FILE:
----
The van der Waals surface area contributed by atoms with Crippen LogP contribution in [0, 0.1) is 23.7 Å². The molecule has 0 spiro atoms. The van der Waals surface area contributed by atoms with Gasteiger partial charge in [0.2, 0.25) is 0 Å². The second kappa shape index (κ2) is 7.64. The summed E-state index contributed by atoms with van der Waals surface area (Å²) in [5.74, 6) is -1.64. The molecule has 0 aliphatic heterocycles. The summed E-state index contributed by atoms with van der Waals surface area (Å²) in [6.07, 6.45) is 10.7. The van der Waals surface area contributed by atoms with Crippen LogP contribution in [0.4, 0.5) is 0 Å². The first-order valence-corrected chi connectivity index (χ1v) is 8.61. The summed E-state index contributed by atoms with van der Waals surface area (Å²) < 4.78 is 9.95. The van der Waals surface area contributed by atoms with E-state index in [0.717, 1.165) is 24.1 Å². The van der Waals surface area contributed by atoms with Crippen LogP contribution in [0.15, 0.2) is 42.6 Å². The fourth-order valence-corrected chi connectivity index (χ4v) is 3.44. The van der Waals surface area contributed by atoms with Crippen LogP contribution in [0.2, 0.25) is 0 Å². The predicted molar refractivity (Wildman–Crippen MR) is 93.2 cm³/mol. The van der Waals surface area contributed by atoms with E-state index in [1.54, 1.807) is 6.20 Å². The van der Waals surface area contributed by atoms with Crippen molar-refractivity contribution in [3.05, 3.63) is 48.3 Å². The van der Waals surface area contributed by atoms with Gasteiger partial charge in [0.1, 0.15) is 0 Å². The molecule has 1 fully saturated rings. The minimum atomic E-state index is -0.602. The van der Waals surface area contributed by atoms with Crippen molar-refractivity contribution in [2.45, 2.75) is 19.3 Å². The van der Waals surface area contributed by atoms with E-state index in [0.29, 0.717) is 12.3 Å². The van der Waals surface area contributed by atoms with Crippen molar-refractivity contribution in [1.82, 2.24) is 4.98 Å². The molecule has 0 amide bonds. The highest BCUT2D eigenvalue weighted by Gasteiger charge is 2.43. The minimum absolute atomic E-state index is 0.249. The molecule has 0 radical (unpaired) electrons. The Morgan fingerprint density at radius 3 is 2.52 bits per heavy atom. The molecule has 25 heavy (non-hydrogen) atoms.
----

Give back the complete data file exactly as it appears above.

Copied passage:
The van der Waals surface area contributed by atoms with Crippen LogP contribution in [0, 0.1) is 23.7 Å². The molecule has 0 spiro atoms. The van der Waals surface area contributed by atoms with Gasteiger partial charge in [0.2, 0.25) is 0 Å². The second kappa shape index (κ2) is 7.64. The summed E-state index contributed by atoms with van der Waals surface area (Å²) in [5.74, 6) is -1.64. The molecule has 0 aliphatic heterocycles. The summed E-state index contributed by atoms with van der Waals surface area (Å²) in [6.07, 6.45) is 10.7. The van der Waals surface area contributed by atoms with Crippen LogP contribution in [0.4, 0.5) is 0 Å². The first-order valence-corrected chi connectivity index (χ1v) is 8.61. The summed E-state index contributed by atoms with van der Waals surface area (Å²) < 4.78 is 9.95. The van der Waals surface area contributed by atoms with E-state index in [0.717, 1.165) is 24.1 Å². The van der Waals surface area contributed by atoms with Crippen LogP contribution in [0.15, 0.2) is 42.6 Å². The fourth-order valence-corrected chi connectivity index (χ4v) is 3.44. The van der Waals surface area contributed by atoms with Crippen LogP contribution in [0.2, 0.25) is 0 Å². The predicted molar refractivity (Wildman–Crippen MR) is 93.2 cm³/mol. The van der Waals surface area contributed by atoms with E-state index in [1.54, 1.807) is 6.20 Å². The van der Waals surface area contributed by atoms with Crippen molar-refractivity contribution in [3.05, 3.63) is 48.3 Å². The van der Waals surface area contributed by atoms with Gasteiger partial charge in [0.1, 0.15) is 0 Å². The molecule has 1 fully saturated rings. The minimum atomic E-state index is -0.602. The van der Waals surface area contributed by atoms with Crippen molar-refractivity contribution in [2.45, 2.75) is 19.3 Å². The van der Waals surface area contributed by atoms with E-state index in [0.29, 0.717) is 12.3 Å². The van der Waals surface area contributed by atoms with Crippen molar-refractivity contribution in [1.82, 2.24) is 4.98 Å². The molecule has 0 amide bonds. The highest BCUT2D eigenvalue weighted by Gasteiger charge is 2.43. The minimum absolute atomic E-state index is 0.249. The molecule has 0 radical (unpaired) electrons. The Morgan fingerprint density at radius 3 is 2.52 bits per heavy atom. The molecule has 25 heavy (non-hydrogen) atoms.